News in Brief: A State Capitals Roundup
Pa. State Board Passes New Academic Standards
Pennsylvania's state board of education has approved new academic standards in reading, writing, and mathematics for students in grades 3, 5, 8, and 11.
The package will replace the state's current set of "student learning outcomes," which some have criticized as too vague since their adoption in 1993.
"With this vote, we set the bar of achievement high for our schools and for our students," state Secretary of Education Eugene W. Hickok said in a written statement.
Republican Gov. Tom Ridge created an advisory commission on academic standards two years ago to set the new learning objectives. The plan must now go through a legal-review process, which is expected to be completed by fall.
The new standards, and the assessments that will be aligned with them, will take effect one year after that process is completed, or by the fall of 1999. Meanwhile, the state education department is drafting standards in science, technology, history, and other areas.
Funding for Md. Desegregation Deal Approved
The Maryland legislature has approved a three-year, $145 million spending package to help Prince George's County build the schools needed to settle a 26-year-old desegregation suit and return to a system of neighborhood schools.
Democratic Gov. Parris N. Glendening last week signaled his intention to sign the capital budget that includes the new money, even though county officials say it won't be enough to pay for the proposed settlement of the lawsuit filed by the county chapter of the National Association for the Advancement of Colored People.
Officials in the suburban Washington county estimate that state aid will pay for only 13 of the 16 schools the deal requires the 125,000-student district to build.
"We'll go with what [money] we have and get more in the future," said Leonard L. Lucchi, the state lobbyist for County Executive Wayne K. Curry, a Democrat.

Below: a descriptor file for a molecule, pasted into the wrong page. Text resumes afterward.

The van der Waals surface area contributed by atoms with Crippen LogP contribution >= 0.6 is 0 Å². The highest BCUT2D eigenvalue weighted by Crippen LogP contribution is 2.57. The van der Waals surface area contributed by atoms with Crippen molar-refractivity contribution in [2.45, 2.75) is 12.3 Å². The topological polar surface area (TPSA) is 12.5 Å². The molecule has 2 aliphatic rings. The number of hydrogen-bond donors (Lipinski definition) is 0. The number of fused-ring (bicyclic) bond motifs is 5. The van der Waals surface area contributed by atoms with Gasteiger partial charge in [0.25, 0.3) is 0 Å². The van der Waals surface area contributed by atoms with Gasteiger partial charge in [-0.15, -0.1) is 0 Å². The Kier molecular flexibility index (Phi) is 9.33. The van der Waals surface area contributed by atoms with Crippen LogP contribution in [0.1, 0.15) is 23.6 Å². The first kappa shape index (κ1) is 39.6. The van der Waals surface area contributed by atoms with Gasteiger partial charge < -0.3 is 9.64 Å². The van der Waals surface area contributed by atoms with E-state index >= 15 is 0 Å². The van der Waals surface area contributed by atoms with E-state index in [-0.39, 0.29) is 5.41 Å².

Prince George's County and NAACP officials present their settlement proposal to a federal judge for approval next month.
Ga. Regents OK Teacher Training Guarantees
New teachers in Georgia who don't live up to the expectations of the school systems that hire them will be retrained at no cost to the districts. That is one of 10 new principles adopted April 7 by the state board of regents in an effort to ensure that teachers graduating from Georgia's university system are qualified for the classroom.
The guarantee will apply only to those teachers who were schooled in the 15 accredited teacher education programs offered by the state's public colleges and universities. And any retraining that is needed will be available only in the first two years after a teacher graduates. The guarantee also will only apply to teachers who are working in the field for which they were trained.
Other principles include making sure that new teachers are trained to teach children from diverse backgrounds, seeking to attract high-achieving students to teacher education programs, and ensuring that graduates from early-childhood programs are skilled in teaching reading and mathematics.
In the next few months, the board will craft specific plans to implement the principles.
Report Says N.Y. Lottery Does Little for Schools
A highly critical report released last week argues that, despite a popular perception that New York's state lottery guarantees greater spending on schools, the games do little to increase education funding in the Empire State.
Although the lottery generates more than $1.6 billion a year, it contributes only about 5.3 percent of total spending by local districts, reported State Comptroller H. Carl McCall. His report shows that lottery money replaces, rather than supplements, other revenue used to aid schools. The formula that determines how much state funding schools receive is set without regard to lottery revenues.
An examination of more than 30 years of state school aid and lottery-revenue trends showed that increased ticket sales have not generally coincided with a rise in the percentage of total school funding paid for by the state. Instead, the comptroller said, lottery-revenue growth has been used to close state budget gaps and has even coincided with proposed cuts in school aid.
"By dedicating it to education, there is an implied promise that the lottery will increase school aid," the report says. "This has never happened in New York."